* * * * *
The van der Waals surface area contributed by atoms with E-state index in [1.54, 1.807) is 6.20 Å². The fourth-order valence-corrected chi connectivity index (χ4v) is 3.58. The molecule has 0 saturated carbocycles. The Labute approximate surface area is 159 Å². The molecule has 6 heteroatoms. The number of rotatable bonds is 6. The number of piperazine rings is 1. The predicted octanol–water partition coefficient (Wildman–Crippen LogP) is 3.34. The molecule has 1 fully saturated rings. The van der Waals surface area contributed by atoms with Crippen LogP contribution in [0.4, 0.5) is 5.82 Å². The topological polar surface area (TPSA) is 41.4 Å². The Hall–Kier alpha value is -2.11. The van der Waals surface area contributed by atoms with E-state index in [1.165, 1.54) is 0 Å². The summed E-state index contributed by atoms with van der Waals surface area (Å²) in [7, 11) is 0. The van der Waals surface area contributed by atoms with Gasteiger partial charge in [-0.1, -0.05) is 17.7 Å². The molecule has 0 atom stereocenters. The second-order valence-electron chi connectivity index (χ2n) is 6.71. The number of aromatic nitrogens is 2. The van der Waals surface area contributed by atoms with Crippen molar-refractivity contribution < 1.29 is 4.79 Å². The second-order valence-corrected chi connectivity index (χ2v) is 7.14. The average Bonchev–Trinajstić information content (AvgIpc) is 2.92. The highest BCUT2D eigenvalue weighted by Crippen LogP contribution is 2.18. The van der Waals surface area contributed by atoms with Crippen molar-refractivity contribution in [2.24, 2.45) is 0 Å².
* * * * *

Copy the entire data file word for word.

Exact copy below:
The van der Waals surface area contributed by atoms with E-state index in [1.54, 1.807) is 6.20 Å². The fourth-order valence-corrected chi connectivity index (χ4v) is 3.58. The molecule has 0 saturated carbocycles. The Labute approximate surface area is 159 Å². The molecule has 6 heteroatoms. The number of rotatable bonds is 6. The number of piperazine rings is 1. The predicted octanol–water partition coefficient (Wildman–Crippen LogP) is 3.34. The molecule has 1 fully saturated rings. The van der Waals surface area contributed by atoms with Crippen LogP contribution in [0.4, 0.5) is 5.82 Å². The topological polar surface area (TPSA) is 41.4 Å². The Hall–Kier alpha value is -2.11. The van der Waals surface area contributed by atoms with E-state index in [1.165, 1.54) is 0 Å². The summed E-state index contributed by atoms with van der Waals surface area (Å²) in [7, 11) is 0. The van der Waals surface area contributed by atoms with Gasteiger partial charge in [-0.1, -0.05) is 17.7 Å². The molecule has 0 atom stereocenters. The second-order valence-electron chi connectivity index (χ2n) is 6.71. The number of aromatic nitrogens is 2. The van der Waals surface area contributed by atoms with Crippen molar-refractivity contribution < 1.29 is 4.79 Å². The second-order valence-corrected chi connectivity index (χ2v) is 7.14. The average Bonchev–Trinajstić information content (AvgIpc) is 2.92. The highest BCUT2D eigenvalue weighted by Crippen LogP contribution is 2.18. The van der Waals surface area contributed by atoms with Crippen molar-refractivity contribution in [2.24, 2.45) is 0 Å².